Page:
"Araind abait a thaisand painds" => "Around about a thousand pounds" Planet royalty or what!
I love that squishy accent that some British have. I have been trying to develop it meself but its hard. The other nice accent is the Scottish slang. Like the one that Fat Bastard of Austin Powers has. "Cum hither to yer muther cusyer father dis ne wan ye" - "Come here to your mother 'cos your father does not want you"
I'm from Joisey. That said, I have some serious doubts as to whether anyone in Jersey has ever actually said the word "Joisey"... Just a quick survey out of curiousity: Have you ever met someone from NJ with a Joisey accent?
Have you ever met someone from NJ with a Joisey accent? Nope. Born & bred in tri-state area. Never heard it. I think it more from the old days when my folks were going up and the ethnicity in surrounding areas was different.
"No one appreciates the very special genius of your conversation as the dog does."
Jason: Coming from southern New England, the accent where I'm from lies midway between a New York accent and a Boston accent. We speak quickly, run our words together, and drop most of our r's when they immediately follow a vowel. So a sentence like "What are you looking at?" comes off sounding like "Whudahyoulookinat?". The Boston and northern New England (swamp yankee) accents are quite a bit different sounding to me. When I lived in the UK (Suffolk), I was told by some of my Brit friends that I was easier to understand with my accent than many other Americans were.
This is called "non-rhotic accent" and it is more common in British English than in American:
We will use the term accent for varieties of a language distinguished by pronunciation, opposing it to dialect,which applies to varieties distinguished by grammaror vocabulary. The most important accent distinction in English concerns the sound we represent as /r/.Most speakers in the BrE family of dialects have a non-rhotic accent: here /r/ occurs in pre-vocalic position, i.e. when immediately preceding a vowel, as in run or area, but not in post-vocalic position, after the vowel of a syllable. For example, in a non-rhotic accent there is no /r/ in any of the words in  (as pronounced in isolation):
The words in [i] all end in a vowel sound, while those in [ii] end in a vowel followed by just one consonant sound; note that the letter e at the end of the words in [ib] and of torque in [iia], and also that before the d in [iib] are ‘silent’ – i.e. there is no vowel in this position in the spoken form. In many of the non-rhotic accents such pairs of words as mar and ma, floor and flaw, or torque and talk are pronounced the same. A non-rhotic accent is thus one which lacks post-vocalic /r/.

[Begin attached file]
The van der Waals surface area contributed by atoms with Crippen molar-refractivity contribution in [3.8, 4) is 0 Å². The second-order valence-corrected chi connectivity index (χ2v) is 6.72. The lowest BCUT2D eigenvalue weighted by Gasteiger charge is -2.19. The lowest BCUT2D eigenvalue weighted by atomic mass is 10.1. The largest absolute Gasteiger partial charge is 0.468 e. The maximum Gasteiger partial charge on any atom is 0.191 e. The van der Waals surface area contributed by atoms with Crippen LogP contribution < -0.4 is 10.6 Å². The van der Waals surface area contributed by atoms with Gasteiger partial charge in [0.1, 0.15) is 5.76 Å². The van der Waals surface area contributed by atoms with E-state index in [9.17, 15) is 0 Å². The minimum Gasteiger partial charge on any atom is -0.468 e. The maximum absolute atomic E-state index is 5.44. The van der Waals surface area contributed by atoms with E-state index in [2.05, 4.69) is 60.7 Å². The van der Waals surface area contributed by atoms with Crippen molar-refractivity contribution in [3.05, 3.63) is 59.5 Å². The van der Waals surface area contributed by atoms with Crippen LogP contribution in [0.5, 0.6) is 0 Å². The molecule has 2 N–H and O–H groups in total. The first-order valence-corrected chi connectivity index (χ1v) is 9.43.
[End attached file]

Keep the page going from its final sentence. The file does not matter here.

Most speakers in the AmE family of dialects, by contrast, have a rhotic accent, where there is no such restriction on the distribution of /r/: all the words in  are pronounced with an /r/ sound after the (final) vowel, or (in the case of stir and term) with a rhotacised (‘r -coloured’ vowel sound, a coalescence of /r/ with the vowel.
The English spelling systemreflects the pronunciation of rhotic accents: in non-rhotic accents post-vocalic /r/ has been lost as a result of a historical change that took place after the writing system became standardised. "The Cambridge Grammar of The English Language", Chapter 1, pp. 13-14.
[ July 28, 2004: Message edited by: Mapraputa Is ]
I believe that the reason the UK has a higher variety of accents is that accents develop through communities growing in isolation. By the time US, Aus, NZ etc etc were colonised, transport links between communities were common and of course settlers in those places tended to move around a bit (hence giving the US or Aus/NZ more homogenous accents).
Where I was at uni in Stoke in England there is clearly identifiably several different commonly used accents seperated by just a few miles:
1) Stoke accent 2) 20 miles north - Manchester (flater shorter vowels) 3) 20 miles west - Welsh accent (indescribably sonorous!) 4) 20 miles south - Birmingham (perculiar accent that makes many a non-Brumnmy giggle = "Beuurmingg - uhm")
I now live in Australia, where for the bulk of the population there are really only 2 identifable accents: 1) Urban/educated 2) Rural (MUCH more nasal)..
Interestingly enough before moving to Australia I had no idea about a NZ accent - but now its dead easy to fake, simply swap vowels around(This casues much confusion between NZ/Aus and is central lots of trans-tasman humour):
Aus: Sex = NZ: Six Aus: Six = NZ: Sux Aus: Fish = NZ: Fush
"oh yeeeir, thits fintustuc".
The classic aussie mimic of an NZ accent is to say "Fush & Chups".. but actually this kind of extreme vowel distortion is only very pronounced in the southern end of the South island.
oh - and English isnt the only language that suffers from incomprehensible accents - I spent a few months learning to speak Spanish before trekking in the Peruvian Andes and got scared when I couldnt understand a word said by the stewardesses on the Colombian flights to get over there... I managed OK in Peru and by the time I left could happily converse with most Spanish speaking locals on a variety of topics (although using no doubt rudimentary and incorrect grammar). When I got back on the Avianca flight I was totaly unable to understand even the simplest instructions by the crew ("Chicken or Fish?", "glass of wine?"... etc etc) It seems Colombian accents differ massively from Peruvian!
There were millions of the little blood suckers. But thanks to this tiny ad, I wasn't bitten once.